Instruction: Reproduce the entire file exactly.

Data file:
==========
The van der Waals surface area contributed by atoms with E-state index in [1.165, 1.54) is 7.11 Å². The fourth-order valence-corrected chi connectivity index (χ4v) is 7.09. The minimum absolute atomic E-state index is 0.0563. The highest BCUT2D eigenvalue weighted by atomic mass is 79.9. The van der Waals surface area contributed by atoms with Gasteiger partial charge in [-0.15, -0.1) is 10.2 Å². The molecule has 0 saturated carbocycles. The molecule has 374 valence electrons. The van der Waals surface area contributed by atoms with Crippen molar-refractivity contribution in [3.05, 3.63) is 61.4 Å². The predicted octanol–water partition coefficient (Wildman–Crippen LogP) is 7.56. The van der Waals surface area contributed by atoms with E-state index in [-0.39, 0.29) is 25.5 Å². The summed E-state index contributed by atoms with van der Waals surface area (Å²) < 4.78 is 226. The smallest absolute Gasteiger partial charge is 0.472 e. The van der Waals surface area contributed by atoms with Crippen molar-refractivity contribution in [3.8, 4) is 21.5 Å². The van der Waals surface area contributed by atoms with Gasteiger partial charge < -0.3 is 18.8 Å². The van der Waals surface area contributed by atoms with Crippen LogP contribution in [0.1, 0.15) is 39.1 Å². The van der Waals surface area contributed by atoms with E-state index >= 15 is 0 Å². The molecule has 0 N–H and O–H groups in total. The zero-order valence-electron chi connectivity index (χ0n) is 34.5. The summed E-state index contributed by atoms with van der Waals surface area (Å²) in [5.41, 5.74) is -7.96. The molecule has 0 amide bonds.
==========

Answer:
The van der Waals surface area contributed by atoms with E-state index in [1.165, 1.54) is 7.11 Å². The fourth-order valence-corrected chi connectivity index (χ4v) is 7.09. The minimum absolute atomic E-state index is 0.0563. The highest BCUT2D eigenvalue weighted by atomic mass is 79.9. The van der Waals surface area contributed by atoms with Gasteiger partial charge in [-0.15, -0.1) is 10.2 Å². The molecule has 0 saturated carbocycles. The molecule has 374 valence electrons. The van der Waals surface area contributed by atoms with Crippen molar-refractivity contribution in [3.05, 3.63) is 61.4 Å². The predicted octanol–water partition coefficient (Wildman–Crippen LogP) is 7.56. The van der Waals surface area contributed by atoms with E-state index in [-0.39, 0.29) is 25.5 Å². The summed E-state index contributed by atoms with van der Waals surface area (Å²) < 4.78 is 226. The smallest absolute Gasteiger partial charge is 0.472 e. The van der Waals surface area contributed by atoms with Crippen molar-refractivity contribution in [3.8, 4) is 21.5 Å². The van der Waals surface area contributed by atoms with Gasteiger partial charge < -0.3 is 18.8 Å². The van der Waals surface area contributed by atoms with Crippen LogP contribution in [0.1, 0.15) is 39.1 Å². The van der Waals surface area contributed by atoms with E-state index >= 15 is 0 Å². The molecule has 0 N–H and O–H groups in total. The zero-order valence-electron chi connectivity index (χ0n) is 34.5. The summed E-state index contributed by atoms with van der Waals surface area (Å²) in [5.41, 5.74) is -7.96. The molecule has 0 amide bonds.